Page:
U SPORTS, Swimming Canada Announce 2021 University Swimming Challenge

Photo Courtesy: Martin Bazyl

U SPORTS and Swimming Canada have partnered on the 2021 University Swimming Challenge, a virtual competition to replace the usual U SPORTS Championships.

The announcement was made Saturday as a replacement for the U SPORTS Championships, Canada’s equivalent of the NCAA championships. The winter U SPORTS Championships, including swimming and diving, were cancelled in October due to the COVID-19 crisis. They are typically a jumping off point for some of Canada’s top talent, including potential Olympians like Kelsey Wog and Markus Thormeyer.

In lieu of a championship meet, Swimming Canada will help U SPORTS conduct a virtual leaderboard. For five weeks through April 4, U SPORTS eligible swimmers can post times in 41 events (the 38 usually at the U SPORTS Championships plus the 100 individual medley, 200 freestyle and 200 medley relay) over short-course meters.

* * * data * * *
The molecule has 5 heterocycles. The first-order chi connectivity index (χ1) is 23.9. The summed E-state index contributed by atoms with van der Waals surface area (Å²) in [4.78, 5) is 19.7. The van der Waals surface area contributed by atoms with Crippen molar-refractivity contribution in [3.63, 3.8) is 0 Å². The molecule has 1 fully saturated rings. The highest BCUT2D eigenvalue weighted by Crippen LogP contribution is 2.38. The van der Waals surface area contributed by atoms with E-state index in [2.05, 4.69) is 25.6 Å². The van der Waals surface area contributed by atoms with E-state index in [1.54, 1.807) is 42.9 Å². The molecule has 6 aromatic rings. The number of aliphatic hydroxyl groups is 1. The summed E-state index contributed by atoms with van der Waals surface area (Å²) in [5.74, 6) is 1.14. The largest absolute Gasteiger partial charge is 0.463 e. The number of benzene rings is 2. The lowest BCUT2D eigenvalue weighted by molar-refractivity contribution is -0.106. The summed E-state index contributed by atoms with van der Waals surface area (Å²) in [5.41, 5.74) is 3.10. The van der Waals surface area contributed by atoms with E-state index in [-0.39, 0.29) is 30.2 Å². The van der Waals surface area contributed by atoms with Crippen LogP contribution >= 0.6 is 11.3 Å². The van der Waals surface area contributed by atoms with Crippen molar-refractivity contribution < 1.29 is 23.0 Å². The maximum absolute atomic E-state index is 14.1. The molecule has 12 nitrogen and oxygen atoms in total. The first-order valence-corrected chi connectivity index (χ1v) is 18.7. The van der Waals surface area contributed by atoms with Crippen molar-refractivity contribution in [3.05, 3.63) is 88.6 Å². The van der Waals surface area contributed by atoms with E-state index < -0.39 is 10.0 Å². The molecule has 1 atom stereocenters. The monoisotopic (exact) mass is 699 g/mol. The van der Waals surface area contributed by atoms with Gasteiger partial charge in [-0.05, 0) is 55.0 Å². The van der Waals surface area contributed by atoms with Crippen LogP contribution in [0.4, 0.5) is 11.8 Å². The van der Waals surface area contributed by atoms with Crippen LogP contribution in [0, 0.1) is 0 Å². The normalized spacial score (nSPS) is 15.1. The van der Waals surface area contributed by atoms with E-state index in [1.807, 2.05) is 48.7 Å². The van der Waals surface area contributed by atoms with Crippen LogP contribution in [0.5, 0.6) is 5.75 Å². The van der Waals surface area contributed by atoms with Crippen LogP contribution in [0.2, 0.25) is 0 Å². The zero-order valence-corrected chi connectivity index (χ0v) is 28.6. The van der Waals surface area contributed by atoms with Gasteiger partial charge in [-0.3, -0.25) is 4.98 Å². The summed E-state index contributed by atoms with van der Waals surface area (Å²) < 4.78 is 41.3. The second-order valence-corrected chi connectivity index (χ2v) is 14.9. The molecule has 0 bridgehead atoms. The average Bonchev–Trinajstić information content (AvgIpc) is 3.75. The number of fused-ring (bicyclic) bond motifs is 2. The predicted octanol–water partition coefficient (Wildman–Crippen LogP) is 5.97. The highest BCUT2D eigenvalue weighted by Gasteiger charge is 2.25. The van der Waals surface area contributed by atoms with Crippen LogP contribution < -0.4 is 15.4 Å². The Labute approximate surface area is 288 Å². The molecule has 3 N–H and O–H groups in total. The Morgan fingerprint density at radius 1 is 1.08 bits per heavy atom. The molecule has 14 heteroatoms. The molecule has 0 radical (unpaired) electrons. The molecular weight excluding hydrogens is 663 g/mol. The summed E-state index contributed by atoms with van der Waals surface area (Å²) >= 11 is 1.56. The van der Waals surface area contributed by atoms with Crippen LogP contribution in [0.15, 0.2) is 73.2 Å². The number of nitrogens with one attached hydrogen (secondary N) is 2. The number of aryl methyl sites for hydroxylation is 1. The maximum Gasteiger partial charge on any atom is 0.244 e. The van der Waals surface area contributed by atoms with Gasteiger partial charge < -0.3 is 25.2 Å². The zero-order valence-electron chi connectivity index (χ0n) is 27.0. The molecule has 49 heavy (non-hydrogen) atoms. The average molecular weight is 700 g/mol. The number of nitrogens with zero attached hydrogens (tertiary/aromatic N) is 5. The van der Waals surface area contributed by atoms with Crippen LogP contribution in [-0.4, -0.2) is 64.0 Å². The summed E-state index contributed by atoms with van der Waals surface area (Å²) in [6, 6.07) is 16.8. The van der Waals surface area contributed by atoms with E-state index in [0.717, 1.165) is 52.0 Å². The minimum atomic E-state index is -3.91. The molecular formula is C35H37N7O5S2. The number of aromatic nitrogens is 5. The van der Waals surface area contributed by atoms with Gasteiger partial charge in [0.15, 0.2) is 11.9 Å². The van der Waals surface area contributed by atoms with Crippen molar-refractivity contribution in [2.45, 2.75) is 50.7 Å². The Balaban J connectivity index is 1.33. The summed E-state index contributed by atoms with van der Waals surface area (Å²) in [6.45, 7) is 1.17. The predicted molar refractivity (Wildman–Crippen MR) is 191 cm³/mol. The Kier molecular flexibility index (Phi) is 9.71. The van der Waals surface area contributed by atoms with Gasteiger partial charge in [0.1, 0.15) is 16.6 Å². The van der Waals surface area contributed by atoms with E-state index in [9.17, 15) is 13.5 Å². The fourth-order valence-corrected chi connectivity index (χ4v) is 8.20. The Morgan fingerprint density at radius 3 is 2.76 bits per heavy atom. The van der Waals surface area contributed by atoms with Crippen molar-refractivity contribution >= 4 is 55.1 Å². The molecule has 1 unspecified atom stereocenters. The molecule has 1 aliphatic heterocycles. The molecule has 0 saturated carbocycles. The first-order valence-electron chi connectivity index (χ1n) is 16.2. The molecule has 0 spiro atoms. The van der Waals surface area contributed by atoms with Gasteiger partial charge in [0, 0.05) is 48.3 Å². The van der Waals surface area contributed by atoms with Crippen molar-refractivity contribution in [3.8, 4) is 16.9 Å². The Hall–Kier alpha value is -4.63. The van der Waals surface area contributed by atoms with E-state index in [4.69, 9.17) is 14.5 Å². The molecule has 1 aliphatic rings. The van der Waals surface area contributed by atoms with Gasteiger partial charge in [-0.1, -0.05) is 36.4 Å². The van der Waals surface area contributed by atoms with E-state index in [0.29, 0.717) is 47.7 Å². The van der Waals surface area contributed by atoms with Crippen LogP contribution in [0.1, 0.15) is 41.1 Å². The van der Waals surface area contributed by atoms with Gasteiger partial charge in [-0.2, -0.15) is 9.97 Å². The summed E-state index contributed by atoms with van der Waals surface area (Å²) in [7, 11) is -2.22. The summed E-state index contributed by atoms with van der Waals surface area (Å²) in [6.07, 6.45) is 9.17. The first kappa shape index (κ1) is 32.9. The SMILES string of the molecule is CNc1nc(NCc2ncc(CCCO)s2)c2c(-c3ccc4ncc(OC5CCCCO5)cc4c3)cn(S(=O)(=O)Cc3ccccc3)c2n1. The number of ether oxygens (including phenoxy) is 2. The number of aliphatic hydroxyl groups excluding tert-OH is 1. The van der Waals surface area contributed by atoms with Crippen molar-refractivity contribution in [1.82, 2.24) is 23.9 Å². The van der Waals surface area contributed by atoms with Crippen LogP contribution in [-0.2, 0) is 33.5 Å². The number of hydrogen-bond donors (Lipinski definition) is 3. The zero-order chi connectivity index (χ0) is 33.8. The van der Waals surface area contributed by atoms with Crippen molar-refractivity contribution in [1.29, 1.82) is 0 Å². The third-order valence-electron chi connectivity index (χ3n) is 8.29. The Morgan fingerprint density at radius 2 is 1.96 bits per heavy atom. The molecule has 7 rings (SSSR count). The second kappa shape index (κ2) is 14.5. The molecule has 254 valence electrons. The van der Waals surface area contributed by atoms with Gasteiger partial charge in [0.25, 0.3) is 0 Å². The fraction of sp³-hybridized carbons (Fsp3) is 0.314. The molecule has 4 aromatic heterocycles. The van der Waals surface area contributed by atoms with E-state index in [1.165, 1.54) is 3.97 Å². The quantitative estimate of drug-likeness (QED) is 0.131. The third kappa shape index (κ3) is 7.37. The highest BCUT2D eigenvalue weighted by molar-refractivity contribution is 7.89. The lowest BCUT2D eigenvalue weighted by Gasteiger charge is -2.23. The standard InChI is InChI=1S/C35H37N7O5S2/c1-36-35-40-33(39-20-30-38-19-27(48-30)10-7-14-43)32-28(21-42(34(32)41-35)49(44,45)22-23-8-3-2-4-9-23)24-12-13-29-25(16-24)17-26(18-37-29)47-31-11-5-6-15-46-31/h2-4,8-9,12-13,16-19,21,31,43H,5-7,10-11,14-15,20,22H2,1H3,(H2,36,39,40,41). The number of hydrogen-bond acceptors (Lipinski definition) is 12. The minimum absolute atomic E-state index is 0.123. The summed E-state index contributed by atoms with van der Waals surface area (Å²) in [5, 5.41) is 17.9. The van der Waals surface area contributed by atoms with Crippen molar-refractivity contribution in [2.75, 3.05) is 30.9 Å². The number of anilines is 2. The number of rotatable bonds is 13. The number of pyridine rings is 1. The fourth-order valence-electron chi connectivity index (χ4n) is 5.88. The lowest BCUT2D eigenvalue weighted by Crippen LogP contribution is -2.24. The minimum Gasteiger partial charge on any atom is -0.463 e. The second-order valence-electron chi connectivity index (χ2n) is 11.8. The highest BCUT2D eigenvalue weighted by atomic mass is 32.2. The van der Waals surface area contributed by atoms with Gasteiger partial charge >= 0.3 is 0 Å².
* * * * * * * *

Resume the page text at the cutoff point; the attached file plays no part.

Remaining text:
Swims are to be conducted by the schools in accordance with local safety guidance. They can then be compared virtually with swimmers across the country. Though it’s not an official national championship (i.e. records can’t be set), the University Swimming Challenge offers some replacement for the missing championships.

“We are excited to offer the University Swimming Challenge to provide some meaningful participatory competition for our student-athletes in a safe and virtual manner where possible, while adhering to various provincial and institutional regulations,” U SPORTS Chief Sport Officer Lisette Johnson-Stapley said in a release. “We appreciate the collaboration of Swimming Canada and our swimming membership and community, for proposing a creative concept that will allow us to promote continued development of the sport.”

U SPORTS will publish weekly updates on top-ranked swimmers, team standings and other content on its digital channels. University Swimming Challenge details are available here.

“This is a great opportunity for U SPORTS swimmers to once again step on the blocks in a competitive environment and virtually challenge swimmers from other institutions across the country,” Swimming Canada associate high performance director Iain McDonald said.

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